By James Conlon

Since arriving in New York in mid-October to rehearse Lady Macbeth of Mtsensk at the Metropolitan Opera, and until finishing my last concert with RAI National Symphony Orchestra (Torino) on Friday night, I have not conducted a note of music that is not Russian.  I flew to Europe immediately after the last performance at the Met to attend a new, beautiful production of Mussorgsky’s Khovanshchina at the Vienna State Opera.  I then conducted three performances of Shostakovich’s Seventh Symphony (“The Leningrad”) with the Orquesta Nacional in Madrid and two concerts in Torino (the program consisting of Mussorgsky, Rachmaninoff and Tchaikovsky). I have Russian music, which I love, and Russia, on my mind.

As are many people, I am saddened to see the gradual dissolution of the friendlier feelings between Russia and the United States that emerged in the 1990s. I am troubled by what appears to be a re-emergence of Cold War sentiments on both sides. I am not qualified to make informed judgments about any of this, and I am not conversant enough with the facts and arguments surrounding most of the issues to proffer a public opinion. It does seem to me, however, that no one will be better off in the future should this continue to escalate.

I would further suggest that although we classical musicians, constituting a tiny fraction of the world’s population, may have minimal influence on world events, we can nevertheless do our part to keep communication open and meaningful.

Last Wednesday night, after rehearsal with the orchestra in Torino, I turned on CNN in my hotel room and heard the news that President Obama was about to announce the beginning of normalizing relations with Cuba.

That same evening, in a remarkable coincidence, The National Ballet of Cuba was opening a run of guest performances in the Teatro Regio (where, as part of its long history, the young Arturo Toscanini conducted the premiere of La Boheme in 1896). My wife and I had been invited to attend and were preparing to do so. The announcement was made at 6:00 P.M. Italian time, and by 7:30 we were being given a back stage “tour” before the performance. The news had just broken amongst the dancers, and the emotion was palpable. I am no expert about classical ballet, but the performance clearly reflected the best of the splendid influence of Russian tradition and discipline that is a part of this superb company’s history.

By an equally remarkable happenstance, at that very moment, our two daughters were in Havana. Luisa, the elder, was there for the second time and Emma, the younger, for the first. Among their weeklong activities, they went to Matanzas, the city of their maternal grandmother’s birth, to better acquaint themselves with a part of their roots. They visited the little park, where a portion of her ashes had been spread.  My mother-in-law, who lived to the age of ninety-nine years and seven months, left Cuba in 1923.  She returned once in the 1930s to fulfill a dancing engagement. She attempted to visit in the 1980s but, advised not to risk being detained, canceled her plans.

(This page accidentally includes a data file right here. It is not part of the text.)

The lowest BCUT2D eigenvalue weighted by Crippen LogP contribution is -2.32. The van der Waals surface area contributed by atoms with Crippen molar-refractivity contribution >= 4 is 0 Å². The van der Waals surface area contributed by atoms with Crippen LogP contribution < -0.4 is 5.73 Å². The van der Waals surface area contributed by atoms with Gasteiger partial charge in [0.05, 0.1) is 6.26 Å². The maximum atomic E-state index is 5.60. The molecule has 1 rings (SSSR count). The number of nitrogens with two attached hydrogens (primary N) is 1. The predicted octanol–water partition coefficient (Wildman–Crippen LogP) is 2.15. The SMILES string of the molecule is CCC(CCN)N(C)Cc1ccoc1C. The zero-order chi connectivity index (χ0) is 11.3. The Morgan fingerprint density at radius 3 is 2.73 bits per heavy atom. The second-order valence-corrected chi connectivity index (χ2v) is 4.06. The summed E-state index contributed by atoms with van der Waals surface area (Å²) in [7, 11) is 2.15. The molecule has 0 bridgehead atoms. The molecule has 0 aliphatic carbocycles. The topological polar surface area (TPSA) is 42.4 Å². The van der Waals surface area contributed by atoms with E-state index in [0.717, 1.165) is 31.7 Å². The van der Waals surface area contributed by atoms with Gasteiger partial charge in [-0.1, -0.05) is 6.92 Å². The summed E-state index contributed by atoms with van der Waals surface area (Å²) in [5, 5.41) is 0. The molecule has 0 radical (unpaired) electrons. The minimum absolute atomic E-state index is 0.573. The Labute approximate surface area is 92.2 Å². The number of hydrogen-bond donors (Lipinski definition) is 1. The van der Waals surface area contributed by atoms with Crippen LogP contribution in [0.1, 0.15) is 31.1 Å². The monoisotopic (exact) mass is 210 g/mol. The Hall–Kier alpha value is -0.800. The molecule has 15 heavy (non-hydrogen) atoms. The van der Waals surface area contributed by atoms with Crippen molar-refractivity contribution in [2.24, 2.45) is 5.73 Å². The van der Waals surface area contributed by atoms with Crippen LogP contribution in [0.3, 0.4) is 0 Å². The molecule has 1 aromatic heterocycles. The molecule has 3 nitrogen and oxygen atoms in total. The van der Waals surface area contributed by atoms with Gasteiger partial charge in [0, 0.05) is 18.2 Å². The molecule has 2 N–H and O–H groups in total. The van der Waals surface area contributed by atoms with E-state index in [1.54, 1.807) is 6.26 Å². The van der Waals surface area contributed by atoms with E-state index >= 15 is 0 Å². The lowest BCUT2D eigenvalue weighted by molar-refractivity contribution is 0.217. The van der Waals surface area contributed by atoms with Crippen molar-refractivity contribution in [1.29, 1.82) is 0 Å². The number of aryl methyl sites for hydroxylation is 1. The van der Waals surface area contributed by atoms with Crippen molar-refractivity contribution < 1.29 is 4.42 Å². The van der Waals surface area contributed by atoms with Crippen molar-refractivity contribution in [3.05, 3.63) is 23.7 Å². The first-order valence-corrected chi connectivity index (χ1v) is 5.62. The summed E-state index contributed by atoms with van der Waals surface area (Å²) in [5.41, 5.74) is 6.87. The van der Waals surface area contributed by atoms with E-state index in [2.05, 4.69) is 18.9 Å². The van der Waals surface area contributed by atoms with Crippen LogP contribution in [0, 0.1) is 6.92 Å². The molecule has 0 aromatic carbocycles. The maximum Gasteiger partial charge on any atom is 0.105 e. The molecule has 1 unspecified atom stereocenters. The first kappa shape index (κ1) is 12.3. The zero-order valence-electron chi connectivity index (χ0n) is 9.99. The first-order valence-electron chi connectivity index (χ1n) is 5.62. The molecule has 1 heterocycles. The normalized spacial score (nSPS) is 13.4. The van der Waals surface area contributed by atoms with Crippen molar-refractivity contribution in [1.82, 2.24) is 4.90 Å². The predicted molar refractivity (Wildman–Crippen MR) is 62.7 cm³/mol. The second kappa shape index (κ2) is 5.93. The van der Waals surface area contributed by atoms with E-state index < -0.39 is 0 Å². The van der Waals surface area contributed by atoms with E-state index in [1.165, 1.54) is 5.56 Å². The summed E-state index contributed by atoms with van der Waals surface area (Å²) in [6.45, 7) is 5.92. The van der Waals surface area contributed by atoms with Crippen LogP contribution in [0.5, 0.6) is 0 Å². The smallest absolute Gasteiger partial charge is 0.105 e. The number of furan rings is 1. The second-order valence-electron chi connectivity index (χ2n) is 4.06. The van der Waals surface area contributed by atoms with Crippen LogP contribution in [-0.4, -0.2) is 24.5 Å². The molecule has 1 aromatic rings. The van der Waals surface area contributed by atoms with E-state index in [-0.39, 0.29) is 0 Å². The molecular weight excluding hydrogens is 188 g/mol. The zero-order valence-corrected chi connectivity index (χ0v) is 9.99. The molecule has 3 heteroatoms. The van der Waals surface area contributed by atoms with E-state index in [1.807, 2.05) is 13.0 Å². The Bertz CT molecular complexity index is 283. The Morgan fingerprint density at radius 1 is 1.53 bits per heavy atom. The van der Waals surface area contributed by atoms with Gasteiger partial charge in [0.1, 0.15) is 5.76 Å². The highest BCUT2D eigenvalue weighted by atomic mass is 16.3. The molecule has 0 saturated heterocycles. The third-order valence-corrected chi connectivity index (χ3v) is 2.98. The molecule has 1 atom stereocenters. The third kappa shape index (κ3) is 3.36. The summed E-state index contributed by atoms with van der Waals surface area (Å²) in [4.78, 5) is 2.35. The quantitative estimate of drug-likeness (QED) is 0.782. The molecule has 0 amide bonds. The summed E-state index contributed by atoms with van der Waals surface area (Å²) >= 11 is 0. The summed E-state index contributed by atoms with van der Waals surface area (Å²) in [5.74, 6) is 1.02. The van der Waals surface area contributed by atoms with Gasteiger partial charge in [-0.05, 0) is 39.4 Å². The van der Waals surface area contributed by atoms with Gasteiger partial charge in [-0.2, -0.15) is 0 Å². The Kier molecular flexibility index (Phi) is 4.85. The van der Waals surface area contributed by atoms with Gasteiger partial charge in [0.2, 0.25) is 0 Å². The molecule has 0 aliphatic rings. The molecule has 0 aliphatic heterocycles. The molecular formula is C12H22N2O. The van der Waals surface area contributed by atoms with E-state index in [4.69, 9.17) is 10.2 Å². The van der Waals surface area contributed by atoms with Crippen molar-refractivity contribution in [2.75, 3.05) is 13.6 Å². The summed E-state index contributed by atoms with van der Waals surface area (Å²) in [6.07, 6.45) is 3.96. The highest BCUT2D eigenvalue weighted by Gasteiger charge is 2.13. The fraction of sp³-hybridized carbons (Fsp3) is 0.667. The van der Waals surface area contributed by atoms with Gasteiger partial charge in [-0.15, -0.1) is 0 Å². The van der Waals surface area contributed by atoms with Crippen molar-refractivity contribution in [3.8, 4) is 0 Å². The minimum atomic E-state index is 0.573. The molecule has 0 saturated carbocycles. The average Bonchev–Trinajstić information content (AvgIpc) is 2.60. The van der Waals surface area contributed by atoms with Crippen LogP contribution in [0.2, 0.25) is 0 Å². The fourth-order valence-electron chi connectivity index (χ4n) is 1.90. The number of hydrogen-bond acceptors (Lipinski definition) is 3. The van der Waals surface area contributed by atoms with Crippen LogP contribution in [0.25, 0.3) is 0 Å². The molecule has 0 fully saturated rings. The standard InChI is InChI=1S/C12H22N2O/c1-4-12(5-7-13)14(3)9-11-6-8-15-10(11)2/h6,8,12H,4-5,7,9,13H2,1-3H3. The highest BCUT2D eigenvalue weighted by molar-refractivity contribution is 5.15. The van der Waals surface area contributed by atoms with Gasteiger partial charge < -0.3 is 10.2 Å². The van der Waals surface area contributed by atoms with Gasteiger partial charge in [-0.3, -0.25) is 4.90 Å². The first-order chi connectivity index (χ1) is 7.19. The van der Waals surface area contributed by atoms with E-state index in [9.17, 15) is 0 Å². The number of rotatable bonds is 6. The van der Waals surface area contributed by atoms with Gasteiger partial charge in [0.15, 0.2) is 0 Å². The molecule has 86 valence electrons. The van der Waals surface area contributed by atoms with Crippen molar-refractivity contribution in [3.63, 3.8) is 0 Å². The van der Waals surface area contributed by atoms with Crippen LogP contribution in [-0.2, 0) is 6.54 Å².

Together with my father-in-law, they spearheaded the creation of the Cuban Institute, which was a part of the University of Iowa in Iowa City. The purpose was to help integrate recent exiles into their new communities as well as to function as an epicenter where Cubans could continue to congregate and preserve a certain degree of their own culture. My mother-in-law never shed her Cuban-Spanish identity, never outlived her longing to go back, and never ceased to empathize with her newly “adopted” immigrants and their plight.

They both would have been happy to see the events of last Wednesday. They were not political, but would have understood the many competing emotions and viewpoints surrounding these changes today. But remembering the day our two countries’ diplomatic relations were broken (as I still remember it), they wanted nothing else but to see families, friends and cultures reunited.

The blockade, which lasted half a century, is a remnant of the Cold War. It is ironic, as one of its last vestiges is dismantled, that the same type of hostility which produced it, is reviving. As I watched the ballet on Wednesday evening, I could not help thinking that a few hours earlier, our governments were still officially antagonists in a now defunct struggle for world domination. That struggle has had nothing to do with the mastery in evidence on the stage. Nor did it have anything to do with countless performances of works written by Classical composers who lived and created in countries that at one time or another were our “enemies.”

Classical music and ballet unite human beings not only across geographic and political borders, but also across the centuries. Music is healing and salutary for the human spirit. The performing arts, the survival of the Classical arts, and contemporary cultural exchange, are all essential for humanity’s peaceful future. Musicians and dancers are human beings who bring music and dance to other human beings. We must not lose sight of that fact. Their art and endeavors transcend political, nationalistic, religious and philosophical differences.

The heritage and patrimony of the Classical arts are fundamental and necessary for all peoples. That is why it is important to continue defending and supporting the arts. They are worth the fight.

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